Freedom in the face of tyranny

I hesitated to post this video of Jewish Review of Books editor Abe Socher interviewing former Gulag prisoner Natan Sharansky and historian Gil Troy about their new book, Never Alone. The book is the subject of “Sharanksy’s Exodus,” the excellent review by Daniel Gordis in the Spring issue of the JRB. Gordis’s review highlights the phenomenon of Orwellian doublethink — “the round-the-clock public charade” of knowing one thing but saying another that dominated Soviet life:

Doublethink, Sharansky believes, has many Israeli and Jewish leaders in its grip. He calls the late prime minister Shimon Peres’s book, The New Middle East, “embarrassingly childlike,” not, he intimates, because Peres ought to have known better but precisely because he must have. When Peres told Sharansky that he shouldn’t insult Arafat because Arafat was the Palestinians’ leader and “they love him,” the former prisoner of the Gulag was utterly unmoved. “They love Arafat no more than the Russians liked Stalin at the height of the purges,” Sharansky told Peres. The conversation ended.

Israeli and Jewish leaders have nothing on us. The doublethink that was once a Communist vice has become an American habit.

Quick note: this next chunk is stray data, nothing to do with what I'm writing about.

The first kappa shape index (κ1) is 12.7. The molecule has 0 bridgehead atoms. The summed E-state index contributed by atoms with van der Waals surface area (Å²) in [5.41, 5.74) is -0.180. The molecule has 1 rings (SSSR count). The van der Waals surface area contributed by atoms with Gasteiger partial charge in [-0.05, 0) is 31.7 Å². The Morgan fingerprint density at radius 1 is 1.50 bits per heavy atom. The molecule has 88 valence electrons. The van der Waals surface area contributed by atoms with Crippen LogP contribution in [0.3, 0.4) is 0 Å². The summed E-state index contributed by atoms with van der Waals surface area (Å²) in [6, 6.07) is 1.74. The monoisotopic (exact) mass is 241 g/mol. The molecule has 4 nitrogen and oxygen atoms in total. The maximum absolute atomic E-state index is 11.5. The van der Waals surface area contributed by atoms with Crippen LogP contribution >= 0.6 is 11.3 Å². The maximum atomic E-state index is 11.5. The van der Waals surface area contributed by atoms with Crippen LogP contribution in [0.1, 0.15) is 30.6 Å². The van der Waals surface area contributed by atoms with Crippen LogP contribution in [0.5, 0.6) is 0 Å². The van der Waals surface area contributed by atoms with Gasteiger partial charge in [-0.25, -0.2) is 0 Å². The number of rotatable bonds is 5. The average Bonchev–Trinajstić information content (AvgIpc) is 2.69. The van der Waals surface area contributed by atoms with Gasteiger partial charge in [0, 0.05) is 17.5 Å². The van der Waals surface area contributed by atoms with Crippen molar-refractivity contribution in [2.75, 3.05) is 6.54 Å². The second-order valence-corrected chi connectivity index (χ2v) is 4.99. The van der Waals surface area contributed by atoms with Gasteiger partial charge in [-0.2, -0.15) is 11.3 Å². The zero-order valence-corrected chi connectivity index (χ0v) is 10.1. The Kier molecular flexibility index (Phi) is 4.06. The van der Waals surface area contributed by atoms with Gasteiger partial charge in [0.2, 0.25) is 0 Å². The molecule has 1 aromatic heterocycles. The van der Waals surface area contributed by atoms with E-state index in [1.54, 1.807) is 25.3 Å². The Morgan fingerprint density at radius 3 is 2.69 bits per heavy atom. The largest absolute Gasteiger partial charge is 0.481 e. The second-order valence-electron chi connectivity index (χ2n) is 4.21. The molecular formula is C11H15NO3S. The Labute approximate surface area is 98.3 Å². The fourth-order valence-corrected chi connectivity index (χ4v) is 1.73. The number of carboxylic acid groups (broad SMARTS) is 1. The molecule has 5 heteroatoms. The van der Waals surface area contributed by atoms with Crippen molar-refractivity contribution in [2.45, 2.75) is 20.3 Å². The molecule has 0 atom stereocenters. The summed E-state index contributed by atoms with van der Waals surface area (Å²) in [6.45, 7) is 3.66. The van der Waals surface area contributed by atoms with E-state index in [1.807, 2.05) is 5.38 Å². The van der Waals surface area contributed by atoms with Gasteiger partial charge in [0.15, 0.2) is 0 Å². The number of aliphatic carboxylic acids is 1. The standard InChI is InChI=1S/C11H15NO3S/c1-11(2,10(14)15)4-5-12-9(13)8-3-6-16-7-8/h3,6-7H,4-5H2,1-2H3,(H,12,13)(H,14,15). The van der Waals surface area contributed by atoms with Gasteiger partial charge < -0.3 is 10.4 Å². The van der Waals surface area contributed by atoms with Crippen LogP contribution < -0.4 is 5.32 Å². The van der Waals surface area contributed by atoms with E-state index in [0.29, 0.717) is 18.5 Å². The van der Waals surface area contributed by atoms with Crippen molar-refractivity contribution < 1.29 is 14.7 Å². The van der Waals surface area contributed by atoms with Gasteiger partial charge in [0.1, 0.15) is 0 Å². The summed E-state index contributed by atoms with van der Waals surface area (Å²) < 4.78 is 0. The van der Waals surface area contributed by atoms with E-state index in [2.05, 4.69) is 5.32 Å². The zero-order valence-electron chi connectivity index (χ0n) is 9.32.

Socher’s interview is oriented to Jewish themes and Israeli issues. At several points, it anticipates the celebration of Passover starting this Saturday evening. However, important elements of the discussion should be of wide interest, as in the comments starting at 25:00 on the struggle against “the fear society.” Sharansky’s comments regarding his interviews with Jimmy Lai, Vladimir Putin, and Margaret Thatcher are also intriguing.

Quotable quote (Sharansky at about 24:00): “Again, I want to emphasize I’m not speaking about the danger to democracy. I’m speaking about the danger to the freedom of people. After all, freedom begins inside you. If you are afraid to speak publicly about your views, you’re not a free person.”

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